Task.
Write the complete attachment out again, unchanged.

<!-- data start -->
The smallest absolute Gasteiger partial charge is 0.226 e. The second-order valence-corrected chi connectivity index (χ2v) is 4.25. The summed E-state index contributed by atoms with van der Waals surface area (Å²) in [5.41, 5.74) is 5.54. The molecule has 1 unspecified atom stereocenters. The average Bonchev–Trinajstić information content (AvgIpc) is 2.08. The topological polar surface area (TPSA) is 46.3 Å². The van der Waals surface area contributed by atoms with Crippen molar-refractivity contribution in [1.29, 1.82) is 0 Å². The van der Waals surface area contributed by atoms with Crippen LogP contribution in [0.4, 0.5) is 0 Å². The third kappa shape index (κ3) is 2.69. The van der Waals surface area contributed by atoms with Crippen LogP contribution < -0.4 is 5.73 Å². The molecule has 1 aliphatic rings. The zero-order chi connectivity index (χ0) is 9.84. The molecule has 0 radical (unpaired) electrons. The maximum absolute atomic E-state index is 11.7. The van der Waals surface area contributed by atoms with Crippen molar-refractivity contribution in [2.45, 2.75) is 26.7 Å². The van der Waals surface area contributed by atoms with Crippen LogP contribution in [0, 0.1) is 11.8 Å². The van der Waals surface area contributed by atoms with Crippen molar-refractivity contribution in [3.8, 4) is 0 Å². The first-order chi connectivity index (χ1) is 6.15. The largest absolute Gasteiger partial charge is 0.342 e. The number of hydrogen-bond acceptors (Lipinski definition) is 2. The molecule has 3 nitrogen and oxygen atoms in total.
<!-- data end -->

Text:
The smallest absolute Gasteiger partial charge is 0.226 e. The second-order valence-corrected chi connectivity index (χ2v) is 4.25. The summed E-state index contributed by atoms with van der Waals surface area (Å²) in [5.41, 5.74) is 5.54. The molecule has 1 unspecified atom stereocenters. The average Bonchev–Trinajstić information content (AvgIpc) is 2.08. The topological polar surface area (TPSA) is 46.3 Å². The van der Waals surface area contributed by atoms with Crippen molar-refractivity contribution in [1.29, 1.82) is 0 Å². The van der Waals surface area contributed by atoms with Crippen LogP contribution in [0.4, 0.5) is 0 Å². The third kappa shape index (κ3) is 2.69. The van der Waals surface area contributed by atoms with Crippen LogP contribution < -0.4 is 5.73 Å². The molecule has 1 aliphatic rings. The zero-order chi connectivity index (χ0) is 9.84. The molecule has 0 radical (unpaired) electrons. The maximum absolute atomic E-state index is 11.7. The van der Waals surface area contributed by atoms with Crippen molar-refractivity contribution in [2.45, 2.75) is 26.7 Å². The van der Waals surface area contributed by atoms with Crippen LogP contribution in [0, 0.1) is 11.8 Å². The van der Waals surface area contributed by atoms with Crippen molar-refractivity contribution in [3.8, 4) is 0 Å². The first-order chi connectivity index (χ1) is 6.15. The largest absolute Gasteiger partial charge is 0.342 e. The number of hydrogen-bond acceptors (Lipinski definition) is 2. The molecule has 3 nitrogen and oxygen atoms in total.